In his melancholy (you'll be hearing that word a lot in this posting) memoir, Istanbul: Memories and the City (2005), Orhan Pamuk turns his melancholy gaze upon that perennial problem, the city's stray dogs:
They all look alike, their coats all the same colour for which no one has a name-- a colour somewhere between grey and charcoal, that is no colour at all. They are the bane of the city council: when the army stages a coup, it is only a matter of time before a general mentions the dog menace; the state and the school system have launched campaign after campaign to drive dogs from the streets, but still they roam free. Fearsome as they are, united as they have been in their defiance of the state, I can't help pitying these mad, lost creatures still clinging to their old turf.Pamuk, then, sees dogs as an emanation of that quintessential Istanbul mode, huzun, (the word needs two umlauts, but my blogger doesn't seem to supply them),
which denotes a melancholy that is communal rather than private. Offering no clarity; veiling reality instead, huzun brings us comfort, softening the view like the condensation on a window when a tea kettle has been spouting steam on a winter's day. .. Now we begin to understand huzun as, not the melancholy of a solitary person, but the black mood shared by millions of people together. What I am trying to explain is the huzun of an entire city, of Istanbul.Admittedly the dogs, as described here, hardly seem to be a source of comfort. But, like the black mood called huzun, the dogs are 'shared by millions of people together.' And the fact that they have survived any number of attempts to eradicate them, may suggest that they are at any rate not universally detested. Even Pamuk, as we have seen, expresses pity for them -- and surely there is some admiration, too, in seeing them as 'united ... in their defiance of the state'? And in 'still they roam free'?
I spent just over a week in Istanbul last September, and I can by no means claim to have come to know a city as huge, complex and unknowable as Istanbul in that time. But from a necessarily superficial tourist perspective: well, yes, one cannot but notice the dogs. They are everywhere.
But do they seem like 'mad, lost creatures'? Not to the tourist eye; but then, these are dogs that have adapted to the tourist spots, where the pickings are probably richer than in the backstreets of Istanbul. (That lady in the white sneakers will surely slip that dog a crust of bread?) As a friend of mine commented, the stray dogs of Istanbul seem in pretty good nick. In fact, many of the stray dogs have plastic tags attached to their ears; it was explained to me that this meant that they'd been captured, neutered and vaccinated, and returned to the streets. More humane and probably more realistic than trying to eradicate them.
Istanbul, of course, is a Muslim city, and by and large Muslims are, for religious reasons, not dog-friendly. It's not the least surprising aspect of this unpredictable city that its inhabitants seem nevertheless to have developed a live-and-let-live relationship with 'their' dogs. This was brought home to me with particular vividness one hot afternoon in one of Istanbul's most frantic thoroughfares, on the main tram route. A young dog was moseying about in the street, more or less minding its own business. A passing truck stopped, I think for a traffic light, and the driver tried to attract the dog's attention, heaven knows why: perhaps the driver was just bored, or he wanted to take the dog home for his kids. The dog was not particularly interested. (The dogs of Istanbul seem to tolerate humans with about the same benign indifference as humans extend to them.) The driver produced a plastic carrier bag to attract the dog's attention, and then, as the traffic started to move, dropped the bag and drove off. The young dog was now interested in the bag, and started playing with it in the middle of the road, right on a tram track .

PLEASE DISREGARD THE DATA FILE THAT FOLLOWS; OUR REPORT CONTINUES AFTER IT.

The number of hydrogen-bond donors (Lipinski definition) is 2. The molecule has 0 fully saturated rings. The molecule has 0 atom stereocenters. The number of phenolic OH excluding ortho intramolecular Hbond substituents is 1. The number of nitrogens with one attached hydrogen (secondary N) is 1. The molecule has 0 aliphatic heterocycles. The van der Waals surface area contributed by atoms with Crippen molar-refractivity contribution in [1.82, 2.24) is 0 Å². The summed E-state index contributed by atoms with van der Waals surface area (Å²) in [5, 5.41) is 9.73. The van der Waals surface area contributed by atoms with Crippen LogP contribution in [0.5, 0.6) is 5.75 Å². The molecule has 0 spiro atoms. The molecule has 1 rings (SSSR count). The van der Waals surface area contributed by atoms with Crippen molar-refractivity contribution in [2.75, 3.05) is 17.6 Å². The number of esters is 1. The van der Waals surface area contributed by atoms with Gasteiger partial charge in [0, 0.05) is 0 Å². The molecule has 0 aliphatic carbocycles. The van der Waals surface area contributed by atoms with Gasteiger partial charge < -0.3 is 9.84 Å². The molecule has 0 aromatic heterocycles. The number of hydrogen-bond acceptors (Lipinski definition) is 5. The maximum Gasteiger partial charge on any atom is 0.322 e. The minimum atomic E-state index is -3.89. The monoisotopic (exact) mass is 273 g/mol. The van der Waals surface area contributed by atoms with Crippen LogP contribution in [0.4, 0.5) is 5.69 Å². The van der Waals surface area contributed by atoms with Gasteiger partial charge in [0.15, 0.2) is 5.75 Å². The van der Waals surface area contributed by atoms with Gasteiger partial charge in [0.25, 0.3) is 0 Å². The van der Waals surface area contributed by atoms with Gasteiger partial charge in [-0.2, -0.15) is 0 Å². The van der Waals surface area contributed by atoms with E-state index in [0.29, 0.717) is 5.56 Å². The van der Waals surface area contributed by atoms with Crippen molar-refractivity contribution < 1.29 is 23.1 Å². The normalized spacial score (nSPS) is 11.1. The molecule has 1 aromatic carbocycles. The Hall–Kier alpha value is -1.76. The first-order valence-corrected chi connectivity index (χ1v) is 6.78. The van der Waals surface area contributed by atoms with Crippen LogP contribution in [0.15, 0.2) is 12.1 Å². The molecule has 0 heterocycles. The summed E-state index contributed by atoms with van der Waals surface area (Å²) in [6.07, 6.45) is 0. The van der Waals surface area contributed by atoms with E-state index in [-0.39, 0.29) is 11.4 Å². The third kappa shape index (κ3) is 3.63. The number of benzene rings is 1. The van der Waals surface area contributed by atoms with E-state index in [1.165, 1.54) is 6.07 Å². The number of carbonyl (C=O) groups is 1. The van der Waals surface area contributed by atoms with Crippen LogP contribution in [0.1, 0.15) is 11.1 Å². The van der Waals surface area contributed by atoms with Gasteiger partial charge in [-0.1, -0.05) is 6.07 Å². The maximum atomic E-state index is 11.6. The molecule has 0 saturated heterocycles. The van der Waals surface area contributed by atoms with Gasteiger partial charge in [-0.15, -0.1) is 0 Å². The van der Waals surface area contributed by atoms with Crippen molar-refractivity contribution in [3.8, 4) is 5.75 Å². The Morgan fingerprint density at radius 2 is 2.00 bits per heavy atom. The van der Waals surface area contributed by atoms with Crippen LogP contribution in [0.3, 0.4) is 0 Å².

I was aghast, expecting a tram to come hurtling around the corner at any moment. I tried to call the dog, but how do you call a Turkish dog? This one seemed oblivious to my efforts. I was somewhat heartened to find that my concern was shared by any number of passers-by, notably a group of kids, who did all they could to get the dog off the tracks:
With some success:
But Istanbul dogs are independent creatures, and this one soon left his saviours behind and returned to the street:
When I told an Istanbullu this story, she said, 'Oh, you needn't have worried. The tram would have stopped for the dog.' (I must add that the same person said to me, 'We don't read Pamuk in Istanbul. He's too depressing.')
Perhaps huzun, which after all sounds like a muscular kind of sentimentality, makes allowances for trams and stray dogs alike. In a way, this seems more natural than the dog-loving capitals of the world, where dogs are coddled and cossetted but not allowed anywhere off lead . More on this topic soon.